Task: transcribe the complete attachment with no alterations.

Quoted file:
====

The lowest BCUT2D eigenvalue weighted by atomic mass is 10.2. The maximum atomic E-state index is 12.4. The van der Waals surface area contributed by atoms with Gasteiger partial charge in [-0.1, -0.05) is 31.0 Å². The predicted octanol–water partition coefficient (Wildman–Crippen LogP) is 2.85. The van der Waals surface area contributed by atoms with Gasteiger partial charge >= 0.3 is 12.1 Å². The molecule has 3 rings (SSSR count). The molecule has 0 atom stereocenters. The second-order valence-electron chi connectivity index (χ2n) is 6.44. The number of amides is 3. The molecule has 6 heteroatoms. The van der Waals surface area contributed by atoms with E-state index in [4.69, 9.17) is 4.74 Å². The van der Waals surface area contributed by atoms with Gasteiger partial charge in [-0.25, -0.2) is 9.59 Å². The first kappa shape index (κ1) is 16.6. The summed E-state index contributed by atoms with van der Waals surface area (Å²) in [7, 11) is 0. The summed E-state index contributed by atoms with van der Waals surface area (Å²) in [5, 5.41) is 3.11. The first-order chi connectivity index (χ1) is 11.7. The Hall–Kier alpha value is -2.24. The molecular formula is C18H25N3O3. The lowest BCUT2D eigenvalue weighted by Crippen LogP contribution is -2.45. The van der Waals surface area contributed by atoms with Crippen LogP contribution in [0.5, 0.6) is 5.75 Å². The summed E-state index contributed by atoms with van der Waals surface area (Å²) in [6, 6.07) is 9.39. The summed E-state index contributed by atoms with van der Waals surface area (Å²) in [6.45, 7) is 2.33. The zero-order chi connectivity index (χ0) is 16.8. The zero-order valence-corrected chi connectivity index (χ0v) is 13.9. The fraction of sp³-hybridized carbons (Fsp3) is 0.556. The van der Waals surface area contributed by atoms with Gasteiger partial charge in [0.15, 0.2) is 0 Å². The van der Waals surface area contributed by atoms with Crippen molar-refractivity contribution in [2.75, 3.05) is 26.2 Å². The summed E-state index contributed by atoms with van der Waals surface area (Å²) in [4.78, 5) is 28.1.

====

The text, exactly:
The lowest BCUT2D eigenvalue weighted by atomic mass is 10.2. The maximum atomic E-state index is 12.4. The van der Waals surface area contributed by atoms with Gasteiger partial charge in [-0.1, -0.05) is 31.0 Å². The predicted octanol–water partition coefficient (Wildman–Crippen LogP) is 2.85. The van der Waals surface area contributed by atoms with Gasteiger partial charge >= 0.3 is 12.1 Å². The molecule has 3 rings (SSSR count). The molecule has 0 atom stereocenters. The second-order valence-electron chi connectivity index (χ2n) is 6.44. The number of amides is 3. The molecule has 6 heteroatoms. The van der Waals surface area contributed by atoms with E-state index in [4.69, 9.17) is 4.74 Å². The van der Waals surface area contributed by atoms with Gasteiger partial charge in [-0.25, -0.2) is 9.59 Å². The first kappa shape index (κ1) is 16.6. The summed E-state index contributed by atoms with van der Waals surface area (Å²) in [7, 11) is 0. The summed E-state index contributed by atoms with van der Waals surface area (Å²) in [5, 5.41) is 3.11. The first-order chi connectivity index (χ1) is 11.7. The Hall–Kier alpha value is -2.24. The molecular formula is C18H25N3O3. The lowest BCUT2D eigenvalue weighted by Crippen LogP contribution is -2.45. The van der Waals surface area contributed by atoms with Crippen LogP contribution in [0.5, 0.6) is 5.75 Å². The summed E-state index contributed by atoms with van der Waals surface area (Å²) in [6, 6.07) is 9.39. The summed E-state index contributed by atoms with van der Waals surface area (Å²) in [6.45, 7) is 2.33. The zero-order chi connectivity index (χ0) is 16.8. The zero-order valence-corrected chi connectivity index (χ0v) is 13.9. The fraction of sp³-hybridized carbons (Fsp3) is 0.556. The van der Waals surface area contributed by atoms with Gasteiger partial charge in [0.15, 0.2) is 0 Å². The van der Waals surface area contributed by atoms with Crippen molar-refractivity contribution in [2.75, 3.05) is 26.2 Å². The summed E-state index contributed by atoms with van der Waals surface area (Å²) in [4.78, 5) is 28.1.